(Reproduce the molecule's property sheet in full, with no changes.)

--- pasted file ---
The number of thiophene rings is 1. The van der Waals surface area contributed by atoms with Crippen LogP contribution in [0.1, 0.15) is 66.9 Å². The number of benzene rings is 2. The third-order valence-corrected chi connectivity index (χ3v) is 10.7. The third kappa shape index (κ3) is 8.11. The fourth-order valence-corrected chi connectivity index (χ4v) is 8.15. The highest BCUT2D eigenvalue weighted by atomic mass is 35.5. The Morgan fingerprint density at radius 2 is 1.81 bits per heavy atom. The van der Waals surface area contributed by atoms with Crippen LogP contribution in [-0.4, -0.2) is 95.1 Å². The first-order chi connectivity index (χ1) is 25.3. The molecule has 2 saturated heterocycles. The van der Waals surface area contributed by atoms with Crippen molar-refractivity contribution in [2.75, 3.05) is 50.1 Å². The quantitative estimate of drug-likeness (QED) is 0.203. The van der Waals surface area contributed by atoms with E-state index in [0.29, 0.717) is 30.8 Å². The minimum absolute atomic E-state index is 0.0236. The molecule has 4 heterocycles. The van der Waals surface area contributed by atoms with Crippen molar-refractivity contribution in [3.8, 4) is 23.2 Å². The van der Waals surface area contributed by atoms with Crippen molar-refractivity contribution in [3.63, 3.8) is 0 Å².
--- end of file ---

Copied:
The number of thiophene rings is 1. The van der Waals surface area contributed by atoms with Crippen LogP contribution in [0.1, 0.15) is 66.9 Å². The number of benzene rings is 2. The third-order valence-corrected chi connectivity index (χ3v) is 10.7. The third kappa shape index (κ3) is 8.11. The fourth-order valence-corrected chi connectivity index (χ4v) is 8.15. The highest BCUT2D eigenvalue weighted by atomic mass is 35.5. The Morgan fingerprint density at radius 2 is 1.81 bits per heavy atom. The van der Waals surface area contributed by atoms with Crippen LogP contribution in [-0.4, -0.2) is 95.1 Å². The first-order chi connectivity index (χ1) is 25.3. The molecule has 2 saturated heterocycles. The van der Waals surface area contributed by atoms with Crippen molar-refractivity contribution in [2.75, 3.05) is 50.1 Å². The quantitative estimate of drug-likeness (QED) is 0.203. The van der Waals surface area contributed by atoms with E-state index in [0.29, 0.717) is 30.8 Å². The minimum absolute atomic E-state index is 0.0236. The molecule has 4 heterocycles. The van der Waals surface area contributed by atoms with Crippen molar-refractivity contribution in [3.8, 4) is 23.2 Å². The van der Waals surface area contributed by atoms with Crippen molar-refractivity contribution in [3.63, 3.8) is 0 Å².